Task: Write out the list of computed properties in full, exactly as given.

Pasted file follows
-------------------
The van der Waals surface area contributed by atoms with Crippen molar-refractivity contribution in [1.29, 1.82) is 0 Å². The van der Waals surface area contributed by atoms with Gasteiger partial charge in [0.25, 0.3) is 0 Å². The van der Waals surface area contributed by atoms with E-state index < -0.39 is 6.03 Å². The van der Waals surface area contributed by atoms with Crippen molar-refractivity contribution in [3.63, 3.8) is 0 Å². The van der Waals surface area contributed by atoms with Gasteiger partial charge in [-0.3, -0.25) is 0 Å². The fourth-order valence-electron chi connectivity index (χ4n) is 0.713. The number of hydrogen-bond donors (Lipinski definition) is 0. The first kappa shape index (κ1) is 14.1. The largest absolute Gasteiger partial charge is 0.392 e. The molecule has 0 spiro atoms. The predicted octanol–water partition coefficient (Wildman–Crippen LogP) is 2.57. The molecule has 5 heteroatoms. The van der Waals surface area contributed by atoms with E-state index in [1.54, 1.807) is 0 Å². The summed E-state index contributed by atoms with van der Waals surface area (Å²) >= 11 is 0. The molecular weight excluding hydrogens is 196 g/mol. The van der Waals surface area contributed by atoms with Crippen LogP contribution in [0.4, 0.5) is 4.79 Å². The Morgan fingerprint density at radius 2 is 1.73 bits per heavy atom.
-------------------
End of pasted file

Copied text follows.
The van der Waals surface area contributed by atoms with Crippen molar-refractivity contribution in [1.29, 1.82) is 0 Å². The van der Waals surface area contributed by atoms with Gasteiger partial charge in [0.25, 0.3) is 0 Å². The van der Waals surface area contributed by atoms with E-state index < -0.39 is 6.03 Å². The van der Waals surface area contributed by atoms with Crippen molar-refractivity contribution in [3.63, 3.8) is 0 Å². The van der Waals surface area contributed by atoms with Gasteiger partial charge in [-0.3, -0.25) is 0 Å². The fourth-order valence-electron chi connectivity index (χ4n) is 0.713. The number of hydrogen-bond donors (Lipinski definition) is 0. The first kappa shape index (κ1) is 14.1. The largest absolute Gasteiger partial charge is 0.392 e. The molecule has 0 spiro atoms. The predicted octanol–water partition coefficient (Wildman–Crippen LogP) is 2.57. The molecule has 5 heteroatoms. The van der Waals surface area contributed by atoms with E-state index in [1.54, 1.807) is 0 Å². The summed E-state index contributed by atoms with van der Waals surface area (Å²) >= 11 is 0. The molecular weight excluding hydrogens is 196 g/mol. The van der Waals surface area contributed by atoms with Crippen LogP contribution in [0.4, 0.5) is 4.79 Å². The Morgan fingerprint density at radius 2 is 1.73 bits per heavy atom.